How to create nice Landscape Time Lapse movie: Our tips.
Our tips to create a landscape Time Lapse movie.
I’m sharing here tips to create a landscape indoor Time Lapse movie.
These basic advice helps to start recording landscapes video when you are within the building and outdoors is out of reach. With such a small kit, you can carry it with you and have plenty of short time lapse as this one.
This is based on a test done in Hong Kong during some time off on a shooting assignment. The final video is at the end of this post.
Avoid the light reflecting from behind the camera to your windows.
Windows reflections can be avoided with a simple black curtain right around your lens.
I’m usually using a piece of fabric and tape it to the windows. But I found online a much easier solution.
This piece of black rubber fits perfectly my lens diameter and avoids any light coming from the back of the camera. The window’s reflections are no more to worry about.
It’s very lightweight and can be put in a bag very easily. It has a cone per-shape and so is continuously pressing the window.
Lot of power with an external power bank.
Using a USB power adapter offers you a vast range of possible external power banks. In my case, I’m using a Sony BP-U battery that will last for hours.
With a USB adapter, it means your camera can be powered with any phone power bank. In many Sony cameras, you could also just use the USB charging port of the camera. But it’s not possible in my case as I’m using it to control the shutter.
External trigger remote.
I love these little devices and you can find an alternative use there. It’s easier to program than going to the camera menu with some apps internally.
You may want to turn off the camera screen to save power when your time lapse is running, so getting an external control is a must. It lets you adjust the picture frequency without touching the camera and so keep the exact same frame.
In my case, I recorded for 90 minutes with a frequency of 6 seconds between takes.
The camera is a simple RX100 mk3 from Sony. It stills allows a 4K output size and fits any pocket!
Little support tripod.
In order to keep the camera at a right level, a very simple tripod can do the trick.
This way, when doing a corporate job on a hi-rise building, I can simply put this small kit in my camera and grab extra nice landscape time-lapse. There is a little ball head on the top that helps adjust the kit.
Camera shooting settings.
As usual; you need to get the focus in manual mode, and a fixed aperture and ISO. The only changing parameter in Auto mode should be the shutter speed that will follow the weather change if it’s not too drastic.
I’m also assuming you are reading the entire picture to determine the picture luminosity.
You can ask to get the rear screen turned off, so there is less power used.
White balance can be let in any mode as the RAW file does not contain this information.
RAW or JPG?
Raw format is a direct read of the sensor where JPG is a calculation done within the camera to get a smaller file.
This calculation is usually poor on a small pocket camera, especially in a landscape picture where you have different areas such as buildings, clouds and sea. These contrasted scenery will be losing details in a small 8 bits JPG format.
Save some space on your card and shoot RAW only.
You will use Photoshop or other to create the JPG on a powerful computer or even just put the RAW in your After Effect time-line.
The ISO should be kept as low as possible as this is where the maximum dynamic range is. RAW will not contain ISO information anyways and only the base ISO is important.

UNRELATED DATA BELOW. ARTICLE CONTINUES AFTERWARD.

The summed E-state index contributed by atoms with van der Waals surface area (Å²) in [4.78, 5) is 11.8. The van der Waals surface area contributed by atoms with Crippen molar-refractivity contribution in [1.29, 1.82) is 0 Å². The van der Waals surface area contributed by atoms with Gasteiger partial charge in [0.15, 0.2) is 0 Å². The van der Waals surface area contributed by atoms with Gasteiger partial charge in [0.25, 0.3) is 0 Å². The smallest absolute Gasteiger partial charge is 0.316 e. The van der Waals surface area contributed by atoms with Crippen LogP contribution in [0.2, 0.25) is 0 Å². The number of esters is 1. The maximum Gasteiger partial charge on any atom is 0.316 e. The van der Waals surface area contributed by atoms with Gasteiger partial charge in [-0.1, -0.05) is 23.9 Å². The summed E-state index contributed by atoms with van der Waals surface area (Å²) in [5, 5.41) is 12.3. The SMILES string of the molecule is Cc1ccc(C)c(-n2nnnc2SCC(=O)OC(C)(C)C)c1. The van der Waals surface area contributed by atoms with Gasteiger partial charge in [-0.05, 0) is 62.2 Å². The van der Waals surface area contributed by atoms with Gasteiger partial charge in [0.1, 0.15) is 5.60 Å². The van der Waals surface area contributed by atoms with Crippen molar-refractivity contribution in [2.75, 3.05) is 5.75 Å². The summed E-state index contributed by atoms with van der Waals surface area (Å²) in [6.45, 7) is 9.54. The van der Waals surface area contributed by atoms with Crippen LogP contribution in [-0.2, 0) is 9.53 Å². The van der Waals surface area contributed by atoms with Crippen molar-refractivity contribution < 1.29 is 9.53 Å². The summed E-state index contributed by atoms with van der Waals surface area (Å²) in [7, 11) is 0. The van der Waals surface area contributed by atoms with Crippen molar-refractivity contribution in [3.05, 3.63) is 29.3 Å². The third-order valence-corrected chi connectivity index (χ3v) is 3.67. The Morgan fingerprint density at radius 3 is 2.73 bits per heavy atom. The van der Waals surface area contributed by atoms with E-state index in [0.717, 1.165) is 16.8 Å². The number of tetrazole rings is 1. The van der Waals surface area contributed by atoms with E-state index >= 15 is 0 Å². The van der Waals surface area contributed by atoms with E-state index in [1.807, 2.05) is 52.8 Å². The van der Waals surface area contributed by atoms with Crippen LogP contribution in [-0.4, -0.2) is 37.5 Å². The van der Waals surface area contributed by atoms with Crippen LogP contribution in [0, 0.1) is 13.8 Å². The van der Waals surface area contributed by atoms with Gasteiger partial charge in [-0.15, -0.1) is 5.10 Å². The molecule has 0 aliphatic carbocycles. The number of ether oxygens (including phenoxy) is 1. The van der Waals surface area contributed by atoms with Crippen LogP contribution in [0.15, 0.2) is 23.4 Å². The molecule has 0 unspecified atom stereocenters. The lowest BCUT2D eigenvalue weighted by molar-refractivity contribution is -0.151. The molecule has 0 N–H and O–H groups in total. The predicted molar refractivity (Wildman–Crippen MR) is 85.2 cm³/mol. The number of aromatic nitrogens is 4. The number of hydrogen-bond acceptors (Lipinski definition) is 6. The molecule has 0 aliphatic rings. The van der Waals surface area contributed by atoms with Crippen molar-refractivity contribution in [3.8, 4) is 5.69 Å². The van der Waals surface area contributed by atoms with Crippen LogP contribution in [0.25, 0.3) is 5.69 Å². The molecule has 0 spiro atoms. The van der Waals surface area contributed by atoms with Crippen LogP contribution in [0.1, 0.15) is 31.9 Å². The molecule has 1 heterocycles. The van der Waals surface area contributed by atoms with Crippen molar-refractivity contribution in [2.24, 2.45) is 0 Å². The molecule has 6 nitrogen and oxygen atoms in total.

Framing a landscape time-lapse.
It’s important to keep in mind that the export may be a 16/9 ratio. The center is usually sharper than the corner, so your main subject should be there even if you crop and reframe after later on.
You never know how things will change. In this case, I could export 2 videos; one with the boats passing by the Hong Kong harbor and another one with the sky only.
Do, test and re-do.
You will fail, you will make mistakes and only by doing yourself you will learn.
Don’t assume reading on the internet is enough to get something great.
As you can read here, it all looks like perfect and easy work to do. But here are the mistakes I made when setting it up.
The glass was not cleaned and you can see the dust mark when I exported the JPG. In my case, I couldn’t, obviously, go outside and clean the windows as I was on the 40th floor building
Second mistake was to get a too small aperture in order to get all in focus, but that also helped see more of the dust mark on the windows. I went for F11 but F5 should have done it.
A lens sharpness is usually at the middle part of the extreme lens capability. A F8 aperture for a full frame is most of the time what you should go for. You need to reduce this number if your sensor is cropped. As the front window was very close to the lens, opening a bit my aperture may have dimmed the dust mark.
Other tips for landscape time-lapse.
Most buildings have a coating on the glass panel. So you really need to shoot straight to the glass and not with an angle. You will start to see artifacts that look like vignetting.
It’s always better to get the clouds coming or facing you. In my case, they are moving on the side, so it’s less impressive.
These are the very simple steps on doing a landscape time-lapse when indoor. I hope these tips will help you start your own.
If you like a more professional approach, feel free to visit our time-lapse services in Hong Kong and China here.
What do you need to create amazing time lapse ?
Here are few affiliated link to complete these tips.
Many others can work, it’s just a suggestion!
Large SD memory card, 256Gb and up
A Pocket camera with input trigger as the Sony RX100
A camera shutter release/trigger with AA battery
Round shaped rubber shade anti glare
USB battery power adapter NP-BX1
Large Power bank with USB Output